And yet, we find that surprising, but it’s in the research literature. It’s been around so long that it’s the standard way to do it. There’s not even any question about it. It’s just how you come up with a sick animal. None of them say, for example, “Oh, we put the animal on a standardized macrobiotic vegetarian diet to introduce heart disease,” because you know what? It wouldn’t work. If you feed them cheeseburgers and a lot of Cokes, or a lot of sweet soft drinks, yeah, they get sick.

Clint Paddison: I love it.

Dr. Richard Matthews: Rather predictably.

Clint Paddison: I love that there’s no actual worse way or no faster way that science knows to make them sick to treat them than to give them the food that everyone’s eating.

Dr. Richard Matthews: That’s exactly it and it’s tragically humorous, because you can look coast-to-coast and except for some private schools, and maybe some schools in very well-to-do areas, what do kids…what are we feeding our children? But exactly some version of the Western diet and in America, we’ve had the government tried to step in and say, “There needs to be a vegetable.” So they add an extra packet of ketchup or something. “There’s your vegetable, kid.” But it’s nowhere near anything that science shows to be healthy.

And yet, I know, 30, 40 years down the road, people are going to be scratching their heads going, “Wow, why do we have so many sick people?” Well, what did they grow up on? Just to tie this together, we’re talking about diet right now. We started out talking about the gut bacteria and rheumatoid arthritis. But when you look at gut bacteria, after the first couple years of life, your gut bacteria are a population that’s determined by whatever survived the conditions that you put it through, which means if you starved it, it probably didn’t survive, and whatever you fed, did survive.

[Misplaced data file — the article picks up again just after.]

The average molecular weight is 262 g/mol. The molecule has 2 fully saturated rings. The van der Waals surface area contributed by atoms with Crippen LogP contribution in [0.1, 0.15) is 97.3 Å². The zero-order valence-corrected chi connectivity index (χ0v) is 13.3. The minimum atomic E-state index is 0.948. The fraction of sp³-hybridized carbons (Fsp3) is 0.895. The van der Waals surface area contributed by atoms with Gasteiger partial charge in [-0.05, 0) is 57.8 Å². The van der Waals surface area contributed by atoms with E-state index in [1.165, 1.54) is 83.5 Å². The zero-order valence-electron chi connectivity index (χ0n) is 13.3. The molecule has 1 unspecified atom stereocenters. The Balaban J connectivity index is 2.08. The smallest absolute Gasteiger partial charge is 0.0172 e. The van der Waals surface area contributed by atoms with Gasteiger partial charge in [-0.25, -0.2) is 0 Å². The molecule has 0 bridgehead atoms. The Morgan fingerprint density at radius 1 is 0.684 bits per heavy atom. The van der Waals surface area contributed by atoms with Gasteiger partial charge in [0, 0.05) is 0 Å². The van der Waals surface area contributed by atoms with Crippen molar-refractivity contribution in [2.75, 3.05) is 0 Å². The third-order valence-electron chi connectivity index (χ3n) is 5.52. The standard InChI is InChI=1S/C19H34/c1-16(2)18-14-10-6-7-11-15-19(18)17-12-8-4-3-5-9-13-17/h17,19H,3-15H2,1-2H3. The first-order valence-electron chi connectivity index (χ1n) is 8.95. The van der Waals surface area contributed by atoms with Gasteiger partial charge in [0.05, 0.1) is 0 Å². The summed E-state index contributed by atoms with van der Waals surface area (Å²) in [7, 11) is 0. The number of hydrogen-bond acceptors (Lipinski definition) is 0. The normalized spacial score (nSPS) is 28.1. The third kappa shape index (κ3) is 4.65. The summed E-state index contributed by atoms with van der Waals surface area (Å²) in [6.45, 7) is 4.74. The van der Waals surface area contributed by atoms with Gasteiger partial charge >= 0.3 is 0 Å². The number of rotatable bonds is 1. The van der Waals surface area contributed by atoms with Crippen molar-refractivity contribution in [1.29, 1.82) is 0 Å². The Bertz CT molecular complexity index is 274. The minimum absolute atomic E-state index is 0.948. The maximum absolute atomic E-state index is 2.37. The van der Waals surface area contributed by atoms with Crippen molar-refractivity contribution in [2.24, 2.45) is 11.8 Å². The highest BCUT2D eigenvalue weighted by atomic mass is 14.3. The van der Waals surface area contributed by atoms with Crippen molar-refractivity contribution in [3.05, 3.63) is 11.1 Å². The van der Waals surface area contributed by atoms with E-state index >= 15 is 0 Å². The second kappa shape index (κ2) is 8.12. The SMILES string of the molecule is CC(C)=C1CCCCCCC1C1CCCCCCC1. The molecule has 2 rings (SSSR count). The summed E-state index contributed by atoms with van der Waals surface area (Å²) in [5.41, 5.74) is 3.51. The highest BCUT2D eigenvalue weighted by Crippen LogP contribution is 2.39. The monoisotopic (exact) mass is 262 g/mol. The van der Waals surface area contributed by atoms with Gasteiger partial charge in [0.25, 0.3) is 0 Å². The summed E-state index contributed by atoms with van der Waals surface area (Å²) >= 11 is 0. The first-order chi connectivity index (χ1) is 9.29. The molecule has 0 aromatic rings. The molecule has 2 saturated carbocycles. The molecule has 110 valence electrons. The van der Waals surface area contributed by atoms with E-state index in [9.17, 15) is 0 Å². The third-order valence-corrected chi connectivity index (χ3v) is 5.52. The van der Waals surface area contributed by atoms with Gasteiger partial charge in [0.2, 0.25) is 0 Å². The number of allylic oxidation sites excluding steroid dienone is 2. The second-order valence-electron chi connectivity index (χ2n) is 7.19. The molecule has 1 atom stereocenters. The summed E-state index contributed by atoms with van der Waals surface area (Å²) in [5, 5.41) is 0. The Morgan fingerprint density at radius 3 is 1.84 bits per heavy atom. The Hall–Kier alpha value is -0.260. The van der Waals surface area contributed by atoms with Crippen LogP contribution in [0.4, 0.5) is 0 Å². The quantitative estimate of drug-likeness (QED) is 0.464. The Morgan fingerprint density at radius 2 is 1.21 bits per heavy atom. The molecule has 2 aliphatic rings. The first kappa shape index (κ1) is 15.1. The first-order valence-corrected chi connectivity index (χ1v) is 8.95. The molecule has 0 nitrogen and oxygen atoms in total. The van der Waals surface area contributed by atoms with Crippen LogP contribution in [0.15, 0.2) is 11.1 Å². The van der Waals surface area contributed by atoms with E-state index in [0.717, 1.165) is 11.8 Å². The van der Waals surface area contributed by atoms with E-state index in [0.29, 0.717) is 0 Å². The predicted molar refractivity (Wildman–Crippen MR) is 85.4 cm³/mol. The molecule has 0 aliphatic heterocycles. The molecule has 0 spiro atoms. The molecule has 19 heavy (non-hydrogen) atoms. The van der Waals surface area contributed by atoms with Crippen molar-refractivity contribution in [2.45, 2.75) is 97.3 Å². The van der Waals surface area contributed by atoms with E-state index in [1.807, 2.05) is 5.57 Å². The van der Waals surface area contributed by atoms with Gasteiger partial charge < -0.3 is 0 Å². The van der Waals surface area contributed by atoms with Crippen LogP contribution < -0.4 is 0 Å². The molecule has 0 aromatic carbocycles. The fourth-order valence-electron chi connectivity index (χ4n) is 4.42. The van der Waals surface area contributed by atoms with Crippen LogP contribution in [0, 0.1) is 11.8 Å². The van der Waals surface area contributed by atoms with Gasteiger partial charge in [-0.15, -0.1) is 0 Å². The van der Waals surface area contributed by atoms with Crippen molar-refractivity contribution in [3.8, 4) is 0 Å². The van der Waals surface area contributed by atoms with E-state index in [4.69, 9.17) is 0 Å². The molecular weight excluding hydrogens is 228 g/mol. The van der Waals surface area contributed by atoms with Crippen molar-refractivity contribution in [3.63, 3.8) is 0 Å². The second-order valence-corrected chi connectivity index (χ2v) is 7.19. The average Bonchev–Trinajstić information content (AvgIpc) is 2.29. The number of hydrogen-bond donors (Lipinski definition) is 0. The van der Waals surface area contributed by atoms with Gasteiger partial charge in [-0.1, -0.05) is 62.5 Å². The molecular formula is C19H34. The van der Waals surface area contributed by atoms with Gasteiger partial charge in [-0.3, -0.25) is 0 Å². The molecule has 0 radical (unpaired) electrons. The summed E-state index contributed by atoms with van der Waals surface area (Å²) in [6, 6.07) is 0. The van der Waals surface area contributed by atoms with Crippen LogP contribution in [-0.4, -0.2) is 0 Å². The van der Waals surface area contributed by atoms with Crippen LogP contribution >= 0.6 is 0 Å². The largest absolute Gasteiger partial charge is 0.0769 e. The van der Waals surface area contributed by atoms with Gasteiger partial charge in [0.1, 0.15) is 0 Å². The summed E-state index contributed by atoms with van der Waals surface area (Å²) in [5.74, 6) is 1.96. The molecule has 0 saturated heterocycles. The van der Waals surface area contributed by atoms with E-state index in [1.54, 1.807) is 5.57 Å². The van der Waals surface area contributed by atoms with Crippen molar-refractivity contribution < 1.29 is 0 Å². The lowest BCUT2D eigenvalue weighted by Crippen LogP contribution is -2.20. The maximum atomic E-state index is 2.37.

Any person’s gut bacteria is…it starts out with something, and then it’s what did you add to it, and what did you subtract to it? If you took a probiotic, you might have added something or fermented food. If you ate a specific diet of any kind, well, you fed one thing and you starved another. The only question is, did you feed the good guys and did you starve the ones you didn’t want so many of or are you feeding the ones that are really not serving your needs? You’re feeding the bad guys.